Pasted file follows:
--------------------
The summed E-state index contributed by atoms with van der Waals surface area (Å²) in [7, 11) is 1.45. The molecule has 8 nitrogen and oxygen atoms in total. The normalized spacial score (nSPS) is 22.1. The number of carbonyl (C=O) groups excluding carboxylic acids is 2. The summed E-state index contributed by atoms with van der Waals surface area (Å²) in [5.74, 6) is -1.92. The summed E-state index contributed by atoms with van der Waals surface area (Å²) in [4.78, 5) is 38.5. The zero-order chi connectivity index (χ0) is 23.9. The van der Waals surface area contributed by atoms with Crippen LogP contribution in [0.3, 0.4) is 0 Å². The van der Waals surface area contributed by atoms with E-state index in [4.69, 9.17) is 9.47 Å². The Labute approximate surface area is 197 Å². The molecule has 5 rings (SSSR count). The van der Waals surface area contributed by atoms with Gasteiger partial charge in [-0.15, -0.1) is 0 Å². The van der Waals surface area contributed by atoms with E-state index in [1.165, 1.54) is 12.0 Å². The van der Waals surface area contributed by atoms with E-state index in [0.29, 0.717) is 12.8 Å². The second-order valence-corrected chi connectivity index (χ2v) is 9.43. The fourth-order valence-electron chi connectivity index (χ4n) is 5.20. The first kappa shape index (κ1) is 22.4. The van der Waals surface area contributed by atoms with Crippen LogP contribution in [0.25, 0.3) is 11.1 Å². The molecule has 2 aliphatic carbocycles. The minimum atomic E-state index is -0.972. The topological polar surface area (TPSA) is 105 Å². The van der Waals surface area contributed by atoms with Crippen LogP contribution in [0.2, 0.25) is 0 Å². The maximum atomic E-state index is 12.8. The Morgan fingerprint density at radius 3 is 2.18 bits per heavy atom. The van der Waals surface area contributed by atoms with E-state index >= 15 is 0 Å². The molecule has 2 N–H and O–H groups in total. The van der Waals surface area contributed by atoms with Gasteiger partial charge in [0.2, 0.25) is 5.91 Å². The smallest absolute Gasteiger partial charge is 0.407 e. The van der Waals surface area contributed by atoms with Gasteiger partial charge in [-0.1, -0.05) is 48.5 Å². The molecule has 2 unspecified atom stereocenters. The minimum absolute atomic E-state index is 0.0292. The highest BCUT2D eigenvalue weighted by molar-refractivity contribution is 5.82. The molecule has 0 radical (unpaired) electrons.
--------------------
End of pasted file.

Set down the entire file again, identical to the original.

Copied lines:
The summed E-state index contributed by atoms with van der Waals surface area (Å²) in [7, 11) is 1.45. The molecule has 8 nitrogen and oxygen atoms in total. The normalized spacial score (nSPS) is 22.1. The number of carbonyl (C=O) groups excluding carboxylic acids is 2. The summed E-state index contributed by atoms with van der Waals surface area (Å²) in [5.74, 6) is -1.92. The summed E-state index contributed by atoms with van der Waals surface area (Å²) in [4.78, 5) is 38.5. The zero-order chi connectivity index (χ0) is 23.9. The van der Waals surface area contributed by atoms with Crippen LogP contribution in [0.3, 0.4) is 0 Å². The van der Waals surface area contributed by atoms with E-state index in [4.69, 9.17) is 9.47 Å². The Labute approximate surface area is 197 Å². The molecule has 5 rings (SSSR count). The van der Waals surface area contributed by atoms with Gasteiger partial charge in [-0.15, -0.1) is 0 Å². The van der Waals surface area contributed by atoms with E-state index in [1.165, 1.54) is 12.0 Å². The van der Waals surface area contributed by atoms with E-state index in [0.29, 0.717) is 12.8 Å². The second-order valence-corrected chi connectivity index (χ2v) is 9.43. The fourth-order valence-electron chi connectivity index (χ4n) is 5.20. The first kappa shape index (κ1) is 22.4. The van der Waals surface area contributed by atoms with Crippen LogP contribution in [0.25, 0.3) is 11.1 Å². The molecule has 2 aliphatic carbocycles. The minimum atomic E-state index is -0.972. The topological polar surface area (TPSA) is 105 Å². The van der Waals surface area contributed by atoms with Crippen LogP contribution in [0.2, 0.25) is 0 Å². The maximum atomic E-state index is 12.8. The Morgan fingerprint density at radius 3 is 2.18 bits per heavy atom. The van der Waals surface area contributed by atoms with E-state index >= 15 is 0 Å². The molecule has 2 N–H and O–H groups in total. The van der Waals surface area contributed by atoms with Gasteiger partial charge in [0.2, 0.25) is 5.91 Å². The smallest absolute Gasteiger partial charge is 0.407 e. The van der Waals surface area contributed by atoms with Gasteiger partial charge in [-0.1, -0.05) is 48.5 Å². The molecule has 2 unspecified atom stereocenters. The minimum absolute atomic E-state index is 0.0292. The highest BCUT2D eigenvalue weighted by molar-refractivity contribution is 5.82. The molecule has 0 radical (unpaired) electrons.